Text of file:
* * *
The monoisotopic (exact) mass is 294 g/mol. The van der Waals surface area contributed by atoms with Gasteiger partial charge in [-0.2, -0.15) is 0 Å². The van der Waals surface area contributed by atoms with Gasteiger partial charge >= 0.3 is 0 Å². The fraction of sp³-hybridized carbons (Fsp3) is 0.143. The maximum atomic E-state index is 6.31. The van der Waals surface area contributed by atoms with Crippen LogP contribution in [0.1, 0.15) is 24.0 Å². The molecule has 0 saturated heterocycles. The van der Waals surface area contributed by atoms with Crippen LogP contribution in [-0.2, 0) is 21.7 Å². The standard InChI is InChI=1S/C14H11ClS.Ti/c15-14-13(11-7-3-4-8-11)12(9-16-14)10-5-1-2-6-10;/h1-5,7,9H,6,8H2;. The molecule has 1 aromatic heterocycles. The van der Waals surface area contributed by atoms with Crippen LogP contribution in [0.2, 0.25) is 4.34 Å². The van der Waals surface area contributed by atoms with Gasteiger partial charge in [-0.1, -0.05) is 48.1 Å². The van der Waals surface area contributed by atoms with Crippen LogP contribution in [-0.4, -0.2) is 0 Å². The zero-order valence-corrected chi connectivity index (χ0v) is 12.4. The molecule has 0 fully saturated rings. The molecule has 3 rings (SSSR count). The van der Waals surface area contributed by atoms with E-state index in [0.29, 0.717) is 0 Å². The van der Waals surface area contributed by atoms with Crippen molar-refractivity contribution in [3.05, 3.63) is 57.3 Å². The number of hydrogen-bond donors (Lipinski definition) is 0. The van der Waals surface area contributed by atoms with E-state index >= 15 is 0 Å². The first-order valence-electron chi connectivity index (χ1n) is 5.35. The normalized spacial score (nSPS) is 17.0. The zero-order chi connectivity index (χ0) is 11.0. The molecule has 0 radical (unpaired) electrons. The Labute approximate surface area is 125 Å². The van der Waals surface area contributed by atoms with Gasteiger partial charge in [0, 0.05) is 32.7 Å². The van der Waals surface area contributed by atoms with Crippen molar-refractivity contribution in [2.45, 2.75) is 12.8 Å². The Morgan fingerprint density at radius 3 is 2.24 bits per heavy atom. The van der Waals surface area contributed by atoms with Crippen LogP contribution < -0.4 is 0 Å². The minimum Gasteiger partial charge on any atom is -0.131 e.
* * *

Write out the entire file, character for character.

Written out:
The monoisotopic (exact) mass is 294 g/mol. The van der Waals surface area contributed by atoms with Gasteiger partial charge in [-0.2, -0.15) is 0 Å². The van der Waals surface area contributed by atoms with Gasteiger partial charge >= 0.3 is 0 Å². The fraction of sp³-hybridized carbons (Fsp3) is 0.143. The maximum atomic E-state index is 6.31. The van der Waals surface area contributed by atoms with Crippen LogP contribution in [0.1, 0.15) is 24.0 Å². The molecule has 0 saturated heterocycles. The van der Waals surface area contributed by atoms with Crippen LogP contribution in [-0.2, 0) is 21.7 Å². The standard InChI is InChI=1S/C14H11ClS.Ti/c15-14-13(11-7-3-4-8-11)12(9-16-14)10-5-1-2-6-10;/h1-5,7,9H,6,8H2;. The molecule has 1 aromatic heterocycles. The van der Waals surface area contributed by atoms with Crippen LogP contribution in [0.2, 0.25) is 4.34 Å². The van der Waals surface area contributed by atoms with Gasteiger partial charge in [-0.1, -0.05) is 48.1 Å². The van der Waals surface area contributed by atoms with Crippen LogP contribution in [-0.4, -0.2) is 0 Å². The zero-order valence-corrected chi connectivity index (χ0v) is 12.4. The molecule has 0 fully saturated rings. The molecule has 3 rings (SSSR count). The van der Waals surface area contributed by atoms with E-state index in [0.29, 0.717) is 0 Å². The van der Waals surface area contributed by atoms with Crippen molar-refractivity contribution in [3.05, 3.63) is 57.3 Å². The number of hydrogen-bond donors (Lipinski definition) is 0. The van der Waals surface area contributed by atoms with E-state index >= 15 is 0 Å². The first-order valence-electron chi connectivity index (χ1n) is 5.35. The normalized spacial score (nSPS) is 17.0. The zero-order chi connectivity index (χ0) is 11.0. The molecule has 0 radical (unpaired) electrons. The Labute approximate surface area is 125 Å². The van der Waals surface area contributed by atoms with Gasteiger partial charge in [0, 0.05) is 32.7 Å². The van der Waals surface area contributed by atoms with Crippen molar-refractivity contribution in [2.45, 2.75) is 12.8 Å². The Morgan fingerprint density at radius 3 is 2.24 bits per heavy atom. The van der Waals surface area contributed by atoms with Crippen LogP contribution < -0.4 is 0 Å². The minimum Gasteiger partial charge on any atom is -0.131 e.